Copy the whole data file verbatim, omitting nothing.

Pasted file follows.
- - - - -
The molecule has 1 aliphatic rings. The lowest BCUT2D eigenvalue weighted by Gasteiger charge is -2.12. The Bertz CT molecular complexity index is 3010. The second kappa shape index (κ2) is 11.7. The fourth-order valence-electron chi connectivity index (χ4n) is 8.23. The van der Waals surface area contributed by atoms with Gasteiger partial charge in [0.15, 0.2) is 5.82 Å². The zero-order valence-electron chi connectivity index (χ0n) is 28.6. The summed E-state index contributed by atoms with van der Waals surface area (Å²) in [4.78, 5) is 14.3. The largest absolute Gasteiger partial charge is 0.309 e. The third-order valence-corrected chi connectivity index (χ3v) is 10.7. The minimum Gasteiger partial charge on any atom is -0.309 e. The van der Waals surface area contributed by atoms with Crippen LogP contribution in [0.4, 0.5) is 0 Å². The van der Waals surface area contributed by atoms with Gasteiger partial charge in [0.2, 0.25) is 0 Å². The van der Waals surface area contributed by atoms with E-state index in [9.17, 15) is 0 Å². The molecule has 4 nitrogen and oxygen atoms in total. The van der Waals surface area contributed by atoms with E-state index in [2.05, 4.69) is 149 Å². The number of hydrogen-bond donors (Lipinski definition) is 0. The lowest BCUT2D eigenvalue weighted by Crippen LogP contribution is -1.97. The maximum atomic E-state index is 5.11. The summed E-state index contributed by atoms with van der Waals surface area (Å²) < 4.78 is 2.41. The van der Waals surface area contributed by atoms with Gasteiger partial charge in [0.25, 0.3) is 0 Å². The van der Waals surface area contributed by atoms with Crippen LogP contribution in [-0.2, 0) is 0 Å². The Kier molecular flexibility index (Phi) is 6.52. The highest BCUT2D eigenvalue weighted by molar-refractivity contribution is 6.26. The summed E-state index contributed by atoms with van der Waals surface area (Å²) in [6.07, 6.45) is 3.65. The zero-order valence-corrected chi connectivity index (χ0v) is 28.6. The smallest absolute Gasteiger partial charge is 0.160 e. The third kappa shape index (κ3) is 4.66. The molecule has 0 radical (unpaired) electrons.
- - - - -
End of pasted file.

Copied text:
The molecule has 1 aliphatic rings. The lowest BCUT2D eigenvalue weighted by Gasteiger charge is -2.12. The Bertz CT molecular complexity index is 3010. The second kappa shape index (κ2) is 11.7. The fourth-order valence-electron chi connectivity index (χ4n) is 8.23. The van der Waals surface area contributed by atoms with Gasteiger partial charge in [0.15, 0.2) is 5.82 Å². The zero-order valence-electron chi connectivity index (χ0n) is 28.6. The summed E-state index contributed by atoms with van der Waals surface area (Å²) in [4.78, 5) is 14.3. The largest absolute Gasteiger partial charge is 0.309 e. The third-order valence-corrected chi connectivity index (χ3v) is 10.7. The minimum Gasteiger partial charge on any atom is -0.309 e. The van der Waals surface area contributed by atoms with Crippen LogP contribution in [0.4, 0.5) is 0 Å². The van der Waals surface area contributed by atoms with Gasteiger partial charge in [0.2, 0.25) is 0 Å². The van der Waals surface area contributed by atoms with E-state index in [9.17, 15) is 0 Å². The molecule has 4 nitrogen and oxygen atoms in total. The van der Waals surface area contributed by atoms with E-state index in [2.05, 4.69) is 149 Å². The number of hydrogen-bond donors (Lipinski definition) is 0. The lowest BCUT2D eigenvalue weighted by Crippen LogP contribution is -1.97. The maximum atomic E-state index is 5.11. The summed E-state index contributed by atoms with van der Waals surface area (Å²) < 4.78 is 2.41. The van der Waals surface area contributed by atoms with Gasteiger partial charge in [0.25, 0.3) is 0 Å². The van der Waals surface area contributed by atoms with Crippen LogP contribution in [-0.2, 0) is 0 Å². The Kier molecular flexibility index (Phi) is 6.52. The highest BCUT2D eigenvalue weighted by molar-refractivity contribution is 6.26. The summed E-state index contributed by atoms with van der Waals surface area (Å²) in [6.07, 6.45) is 3.65. The zero-order valence-corrected chi connectivity index (χ0v) is 28.6. The smallest absolute Gasteiger partial charge is 0.160 e. The third kappa shape index (κ3) is 4.66. The molecule has 0 radical (unpaired) electrons.